God is Still Speaking,

Pastoral Letter on Assault on the Capital


January 08, 2021

                                                                                                                                                                                                                                                                                                                                                                                                                                                                               

Dear Central Atlantic Conference,

Growing up in Washington D.C. and geographically close to several Presidential transitions over my lifetime, I never imagined the events of January 6, 2021. A Confederate flag paraded in the Rotunda. Nooses erected. Five people dead. It was shocking (but not surprising). It was shameful. It was appalling. It was heartbreaking. All on a day, in a stroke of bitter and perhaps revealing irony, when we traditionally celebrate the manifestation of God’s glory among us on the feast day of the Epiphany.
The brazen assault on the Capitol by supporters of the current President broke into far more than just a building. It broke into the underpinnings of our democracy. It broke into our psyches and our spirits. It broke into the ideals of justice and freedom that are at the heart of this country. And what is both baffling and truly tragic is the ethical and moral failure of leadership that neither disabled nor condemned the violence -- but enabled and commended it.
It does not matter whether anyone reading this is a Republican or Democrat or lives in a Red or Blue State. What matters is that a peaceful transition of power is important not only because it a best practice of our political system since the election of Thomas Jefferson in 1801, but because simply put, it is the right thing to do.
I firmly believe that as Christians there are at least three other things that are right to do ‘for such a time as this (Est. 4:14).” They are the following:

  • Love. Love universally. Love unconditionally. Love courageously. Once he grew to adulthood, Jesus commanded us, paraphrasing the Torah of his childhood to “love the Lord your God with all your heart, and with all your soul, and with all your mind.   This is the greatest and first commandment.    And a second is like it: ‘You shall love your neighbor as yourself.’   On these two commandments hang all the law and the prophets. (Mt 22-37:40 NRSV)” Enough said.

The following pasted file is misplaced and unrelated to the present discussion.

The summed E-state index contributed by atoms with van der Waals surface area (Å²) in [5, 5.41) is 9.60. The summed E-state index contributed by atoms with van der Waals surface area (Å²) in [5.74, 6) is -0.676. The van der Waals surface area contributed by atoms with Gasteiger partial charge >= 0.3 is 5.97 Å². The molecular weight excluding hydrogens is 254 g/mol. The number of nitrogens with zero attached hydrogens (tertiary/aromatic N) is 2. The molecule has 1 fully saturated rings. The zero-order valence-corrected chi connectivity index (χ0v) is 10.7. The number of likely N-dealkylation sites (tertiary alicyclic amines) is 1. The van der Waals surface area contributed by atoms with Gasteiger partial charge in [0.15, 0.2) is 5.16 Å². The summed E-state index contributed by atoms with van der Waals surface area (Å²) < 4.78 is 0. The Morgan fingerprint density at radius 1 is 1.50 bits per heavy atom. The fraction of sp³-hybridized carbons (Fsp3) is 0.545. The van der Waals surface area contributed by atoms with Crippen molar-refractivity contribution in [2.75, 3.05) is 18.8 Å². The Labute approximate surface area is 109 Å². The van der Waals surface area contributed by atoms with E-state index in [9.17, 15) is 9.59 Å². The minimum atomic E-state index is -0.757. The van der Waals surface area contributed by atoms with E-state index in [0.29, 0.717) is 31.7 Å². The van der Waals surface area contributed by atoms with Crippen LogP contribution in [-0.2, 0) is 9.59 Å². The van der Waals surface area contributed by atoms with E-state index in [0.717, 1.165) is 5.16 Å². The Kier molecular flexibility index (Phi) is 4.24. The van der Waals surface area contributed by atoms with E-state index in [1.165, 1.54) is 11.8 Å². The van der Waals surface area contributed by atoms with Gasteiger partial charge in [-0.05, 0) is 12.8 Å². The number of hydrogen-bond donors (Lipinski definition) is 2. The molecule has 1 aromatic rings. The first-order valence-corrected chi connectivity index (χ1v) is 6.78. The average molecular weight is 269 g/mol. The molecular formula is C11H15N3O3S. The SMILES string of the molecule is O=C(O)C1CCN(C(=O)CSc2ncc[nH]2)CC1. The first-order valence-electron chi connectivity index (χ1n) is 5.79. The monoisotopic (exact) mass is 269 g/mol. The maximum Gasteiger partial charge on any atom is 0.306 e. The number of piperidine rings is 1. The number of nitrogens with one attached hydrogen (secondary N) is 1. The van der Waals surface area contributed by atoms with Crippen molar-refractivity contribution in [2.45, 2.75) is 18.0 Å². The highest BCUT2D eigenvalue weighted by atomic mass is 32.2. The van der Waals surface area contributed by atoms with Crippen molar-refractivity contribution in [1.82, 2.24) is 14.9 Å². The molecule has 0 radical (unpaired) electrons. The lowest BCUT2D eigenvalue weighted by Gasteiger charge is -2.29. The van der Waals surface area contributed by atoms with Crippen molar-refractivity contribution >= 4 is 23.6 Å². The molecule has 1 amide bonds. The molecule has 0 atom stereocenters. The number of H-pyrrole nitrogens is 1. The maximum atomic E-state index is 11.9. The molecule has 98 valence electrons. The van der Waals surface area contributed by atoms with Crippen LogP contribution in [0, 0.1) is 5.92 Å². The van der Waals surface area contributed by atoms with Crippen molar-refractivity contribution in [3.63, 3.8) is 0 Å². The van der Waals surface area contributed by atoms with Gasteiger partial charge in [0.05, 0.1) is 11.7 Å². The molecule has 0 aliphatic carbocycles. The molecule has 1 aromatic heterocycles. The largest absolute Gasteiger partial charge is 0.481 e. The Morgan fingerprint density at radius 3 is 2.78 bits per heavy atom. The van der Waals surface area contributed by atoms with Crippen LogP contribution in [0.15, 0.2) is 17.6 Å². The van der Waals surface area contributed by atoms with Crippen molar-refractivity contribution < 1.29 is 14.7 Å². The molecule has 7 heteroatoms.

• Seek truth. Work for truth. Speak truth to power. “For we wrestle not against flesh and blood, but against principalities, against powers, against the rulers of the darkness of this world, against spiritual wickedness in high places. (Eph 6:12 KJV).” After seeing the Christ child, the Magi were warned in a dream not to return to Herod, but they returned to their country via another road. Like the Magi we are called to follow alternative ways from those that lead to violence, injustice, white supremacy and hatred stemming from lies, false, inflammatory rhetoric, and untruths spread broadly.
  • Pray. Pray without ceasing. Prayer is needed in any season but in my opinion, the reason why could not be more crystal clear in this one: “   if my people, who are called by my name, will humble themselves and pray and seek my face and turn from their wicked ways, then I will hear from heaven, and I will forgive their sin and will heal their land. (2 Chronicles 7:14 NIV)”
 
We, not only as the Central Atlantic Conference, but as part of the United Church of Christ, have the opportunity, the challenge, and the call of God as people of faith, to model to this country and the world what it means to live in beloved community. We can model what it looks like to love one another even when we disagree politically or otherwise. We can speak and work for truth and justice, and model, in the words of Cornel West, ‘what love looks like in public’ even if that bucks the popular trend or view. We can pray and seek God for the direction that leads to the Shalom of the world even, following the example of the Magi, that leads us to take another road less traveled, making, paraphrasing Robert Frost, all the difference. My dear siblings in the Central Atlantic Conference, may we commit to doing so, for the sake of Jesus Christ, and for the sake of the world.
 
May God bless us, help us, and keep us all in these days and the days to come.
In Christ’s love,

The Rev. Freeman L. Palmer
Conference Minister